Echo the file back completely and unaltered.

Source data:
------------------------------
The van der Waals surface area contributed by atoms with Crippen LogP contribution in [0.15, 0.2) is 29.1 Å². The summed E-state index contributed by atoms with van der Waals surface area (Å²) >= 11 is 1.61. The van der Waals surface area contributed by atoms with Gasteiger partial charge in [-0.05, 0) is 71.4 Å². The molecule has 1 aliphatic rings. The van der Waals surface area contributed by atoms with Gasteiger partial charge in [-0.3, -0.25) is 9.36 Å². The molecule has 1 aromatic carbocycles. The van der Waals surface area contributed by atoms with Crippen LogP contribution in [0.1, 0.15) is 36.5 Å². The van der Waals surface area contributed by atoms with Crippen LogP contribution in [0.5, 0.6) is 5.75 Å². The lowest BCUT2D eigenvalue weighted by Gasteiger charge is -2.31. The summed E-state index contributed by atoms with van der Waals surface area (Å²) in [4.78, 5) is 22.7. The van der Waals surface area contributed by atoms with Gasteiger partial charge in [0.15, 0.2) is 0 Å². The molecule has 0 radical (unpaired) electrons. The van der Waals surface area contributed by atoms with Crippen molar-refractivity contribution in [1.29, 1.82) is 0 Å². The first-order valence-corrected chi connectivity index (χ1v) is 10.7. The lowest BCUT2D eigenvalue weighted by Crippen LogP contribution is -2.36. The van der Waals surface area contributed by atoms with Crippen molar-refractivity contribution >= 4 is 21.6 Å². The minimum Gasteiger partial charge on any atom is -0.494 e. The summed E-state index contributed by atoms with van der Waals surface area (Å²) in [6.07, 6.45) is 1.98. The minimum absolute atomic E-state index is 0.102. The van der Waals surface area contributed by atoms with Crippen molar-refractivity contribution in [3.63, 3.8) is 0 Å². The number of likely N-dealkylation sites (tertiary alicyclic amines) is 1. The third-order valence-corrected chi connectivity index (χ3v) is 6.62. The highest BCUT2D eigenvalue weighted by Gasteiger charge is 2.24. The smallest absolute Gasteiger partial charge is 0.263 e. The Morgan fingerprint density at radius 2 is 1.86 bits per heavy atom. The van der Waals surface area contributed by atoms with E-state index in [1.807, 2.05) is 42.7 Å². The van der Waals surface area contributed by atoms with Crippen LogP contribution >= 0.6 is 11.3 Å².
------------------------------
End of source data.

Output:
The van der Waals surface area contributed by atoms with Crippen LogP contribution in [0.15, 0.2) is 29.1 Å². The summed E-state index contributed by atoms with van der Waals surface area (Å²) >= 11 is 1.61. The van der Waals surface area contributed by atoms with Gasteiger partial charge in [-0.05, 0) is 71.4 Å². The molecule has 1 aliphatic rings. The van der Waals surface area contributed by atoms with Gasteiger partial charge in [-0.3, -0.25) is 9.36 Å². The molecule has 1 aromatic carbocycles. The van der Waals surface area contributed by atoms with Crippen LogP contribution in [0.1, 0.15) is 36.5 Å². The van der Waals surface area contributed by atoms with Crippen LogP contribution in [0.5, 0.6) is 5.75 Å². The lowest BCUT2D eigenvalue weighted by Gasteiger charge is -2.31. The summed E-state index contributed by atoms with van der Waals surface area (Å²) in [4.78, 5) is 22.7. The van der Waals surface area contributed by atoms with Gasteiger partial charge in [0.15, 0.2) is 0 Å². The molecule has 0 radical (unpaired) electrons. The van der Waals surface area contributed by atoms with Crippen molar-refractivity contribution in [1.29, 1.82) is 0 Å². The first-order valence-corrected chi connectivity index (χ1v) is 10.7. The lowest BCUT2D eigenvalue weighted by Crippen LogP contribution is -2.36. The van der Waals surface area contributed by atoms with Crippen molar-refractivity contribution >= 4 is 21.6 Å². The minimum Gasteiger partial charge on any atom is -0.494 e. The summed E-state index contributed by atoms with van der Waals surface area (Å²) in [6.07, 6.45) is 1.98. The minimum absolute atomic E-state index is 0.102. The van der Waals surface area contributed by atoms with Crippen molar-refractivity contribution in [3.63, 3.8) is 0 Å². The number of likely N-dealkylation sites (tertiary alicyclic amines) is 1. The third-order valence-corrected chi connectivity index (χ3v) is 6.62. The highest BCUT2D eigenvalue weighted by Gasteiger charge is 2.24. The smallest absolute Gasteiger partial charge is 0.263 e. The Morgan fingerprint density at radius 2 is 1.86 bits per heavy atom. The van der Waals surface area contributed by atoms with E-state index in [1.807, 2.05) is 42.7 Å². The van der Waals surface area contributed by atoms with Crippen LogP contribution >= 0.6 is 11.3 Å².